UNC academic scandal explained
If ever there was a college campus where a history course in college athletics – “big-time” athletics – was more appropriate, or more needed, it’s the University of North Carolina at Chapel Hill.
But it’s clear after a report from The News & Observer’s Jane Stancill on the cancellation of such a course that administrators at the university don’t agree. They continue to have the same attitude about the scandal regarding “paper” courses and their alleged popularity with athletes almost since the beginning: Ignore it and it will go away. Or, this is a public relations problem. Or, the media is out to get us. Or, it’s not really that bad.
This is a disgraceful response from people who are supposed to stand for academic freedom, for college campuses as places for open and free and sometimes unpopular dialogue, for the university as a marketplace of ideas and fearless discussion.
The scenario: Professor Jay Smith of the Department of History taught a course called “Big-Time College Sports and the Rights of Athletes, 1956 to the present.” Smith’s been one of the university’s internal critics regarding the long-running UNC scandal, still in the process of review by the NCAA. He co-wrote a book about it, “Cheated.”
The university has a process for reviewing whether courses work with students, and by all measures, Smith’s did. An overwhelming majority of students, 77 percent, said the course was excellent. But now the course is off the books, and various communications among personnel really come down to one reason why: History 383 may be liked by students, but it’s intensely unpopular with administrators, who have left the explanation for its disappearance to others.
This shows, of course, an unflattering fear of criticism from those at the top. Their reluctance to get everything about the scandal out in the open has only prolonged the controversy and made it worse.
Congratulations, professor Smith. You’re the latest victim of a Speaker Ban.
Yes, that was the law passed by the General Assembly in the early 1960s banning communists and other folks judged to be subversives from speaking on public university campuses. It was a disgrace, and thanks to the late UNC President William Friday and some staunch allies and good lawyers, it went away. The cruel irony here, of course, is that fear of free speech comes from within, not without the university.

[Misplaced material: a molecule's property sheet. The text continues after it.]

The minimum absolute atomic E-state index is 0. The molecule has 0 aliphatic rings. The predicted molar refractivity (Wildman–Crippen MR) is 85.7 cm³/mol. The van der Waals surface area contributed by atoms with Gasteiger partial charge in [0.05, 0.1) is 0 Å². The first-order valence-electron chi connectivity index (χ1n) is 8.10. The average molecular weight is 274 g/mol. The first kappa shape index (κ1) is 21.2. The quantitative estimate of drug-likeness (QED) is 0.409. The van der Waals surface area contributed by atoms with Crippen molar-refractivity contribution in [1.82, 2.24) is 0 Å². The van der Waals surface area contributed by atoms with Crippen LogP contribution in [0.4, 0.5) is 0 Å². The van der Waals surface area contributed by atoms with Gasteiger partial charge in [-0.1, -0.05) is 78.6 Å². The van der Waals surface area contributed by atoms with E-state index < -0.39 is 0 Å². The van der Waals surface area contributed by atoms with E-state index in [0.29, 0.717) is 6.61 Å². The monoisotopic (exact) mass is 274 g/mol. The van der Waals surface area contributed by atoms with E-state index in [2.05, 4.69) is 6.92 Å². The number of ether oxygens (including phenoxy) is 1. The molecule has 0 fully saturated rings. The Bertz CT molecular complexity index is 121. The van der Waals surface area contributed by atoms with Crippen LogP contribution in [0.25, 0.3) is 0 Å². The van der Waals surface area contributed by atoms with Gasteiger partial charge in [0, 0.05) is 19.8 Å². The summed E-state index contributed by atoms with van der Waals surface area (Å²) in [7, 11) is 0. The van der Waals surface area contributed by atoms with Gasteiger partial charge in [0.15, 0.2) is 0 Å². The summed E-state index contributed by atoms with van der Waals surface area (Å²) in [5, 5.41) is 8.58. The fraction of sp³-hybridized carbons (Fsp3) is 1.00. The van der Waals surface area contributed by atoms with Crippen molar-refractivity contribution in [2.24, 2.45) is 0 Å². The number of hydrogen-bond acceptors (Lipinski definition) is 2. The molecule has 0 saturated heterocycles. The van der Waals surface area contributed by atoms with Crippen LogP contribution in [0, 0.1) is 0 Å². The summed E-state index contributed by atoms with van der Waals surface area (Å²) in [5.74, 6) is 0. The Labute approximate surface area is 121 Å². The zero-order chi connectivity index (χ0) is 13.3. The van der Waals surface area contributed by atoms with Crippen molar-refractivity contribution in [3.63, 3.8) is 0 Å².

UNC-Chapel Hill has spent millions and millions of dollars on this scandal: trying to massage it with the press through public relations, commissioning a $3 million-plus report from a Washington lawyer who found and reported problems (previously reported by The N&O’s Dan Kane), having its own lawyers engage in endless back-and-forth with the NCAA.
The cancellation of Smith’s course is but the latest embarrassment. You have to give him this: His course and its suppression has mustered comment and contemplation from everyone from Athletics Director Bubba Cunningham, who initially declined to let Smith’s class tour an academic center for athletes and then relented, to … let’s see … a dean, a department chair, as associate department chair – sounds like UNC-CH has more administrators than the Pentagon.
All this, over one clearly popular history course at a campus where free speech has always been not just valued, but treasured.
To their credit, some of Smith’s colleagues have banded together to support him and let their objections to what’s happened be known. That’s no small feat on their part: They’re going against administrators who want all of this to go away and don’t appreciate those who want to continue to speak out about it.
Many North Carolinians who knew and revered Friday wonder: What would he have done? I have no doubt that he would have instructed administrators to sign up for professor Smith’s course, from the chancellor to all the chairs and deans and associate chairs and deans and assistant chairs and deans. His order to Smith would have been simple: Take attendance, and don’t grade on curve. Make them earn it.
Deputy editorial page editor Jim Jenkins can be reached at 919-829-4513 or at email@example.com